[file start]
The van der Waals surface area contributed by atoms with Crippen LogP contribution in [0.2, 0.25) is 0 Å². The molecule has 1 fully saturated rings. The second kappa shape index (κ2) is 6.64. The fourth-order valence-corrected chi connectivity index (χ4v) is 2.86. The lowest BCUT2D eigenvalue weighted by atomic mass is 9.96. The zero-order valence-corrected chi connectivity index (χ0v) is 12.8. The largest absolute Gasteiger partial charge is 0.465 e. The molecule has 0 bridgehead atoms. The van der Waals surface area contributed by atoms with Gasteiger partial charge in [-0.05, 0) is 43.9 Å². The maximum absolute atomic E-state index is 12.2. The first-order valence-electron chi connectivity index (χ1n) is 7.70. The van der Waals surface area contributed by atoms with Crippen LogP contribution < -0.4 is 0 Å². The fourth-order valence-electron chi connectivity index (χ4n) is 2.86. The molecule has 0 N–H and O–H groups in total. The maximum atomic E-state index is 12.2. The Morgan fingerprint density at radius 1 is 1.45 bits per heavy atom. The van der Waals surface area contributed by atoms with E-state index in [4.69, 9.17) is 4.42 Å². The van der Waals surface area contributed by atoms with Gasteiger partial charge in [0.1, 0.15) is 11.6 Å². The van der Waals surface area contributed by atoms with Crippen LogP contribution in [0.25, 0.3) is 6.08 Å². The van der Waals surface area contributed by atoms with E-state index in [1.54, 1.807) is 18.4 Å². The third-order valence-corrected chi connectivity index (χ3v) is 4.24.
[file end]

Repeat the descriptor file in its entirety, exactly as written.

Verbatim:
The van der Waals surface area contributed by atoms with Crippen LogP contribution in [0.2, 0.25) is 0 Å². The molecule has 1 fully saturated rings. The second kappa shape index (κ2) is 6.64. The fourth-order valence-corrected chi connectivity index (χ4v) is 2.86. The lowest BCUT2D eigenvalue weighted by atomic mass is 9.96. The zero-order valence-corrected chi connectivity index (χ0v) is 12.8. The largest absolute Gasteiger partial charge is 0.465 e. The molecule has 0 bridgehead atoms. The van der Waals surface area contributed by atoms with Gasteiger partial charge in [-0.05, 0) is 43.9 Å². The maximum absolute atomic E-state index is 12.2. The first-order valence-electron chi connectivity index (χ1n) is 7.70. The van der Waals surface area contributed by atoms with Crippen LogP contribution < -0.4 is 0 Å². The fourth-order valence-electron chi connectivity index (χ4n) is 2.86. The molecule has 0 N–H and O–H groups in total. The maximum atomic E-state index is 12.2. The Morgan fingerprint density at radius 1 is 1.45 bits per heavy atom. The van der Waals surface area contributed by atoms with E-state index in [4.69, 9.17) is 4.42 Å². The van der Waals surface area contributed by atoms with Gasteiger partial charge in [0.1, 0.15) is 11.6 Å². The van der Waals surface area contributed by atoms with Crippen LogP contribution in [0.25, 0.3) is 6.08 Å². The van der Waals surface area contributed by atoms with E-state index in [1.54, 1.807) is 18.4 Å². The third-order valence-corrected chi connectivity index (χ3v) is 4.24.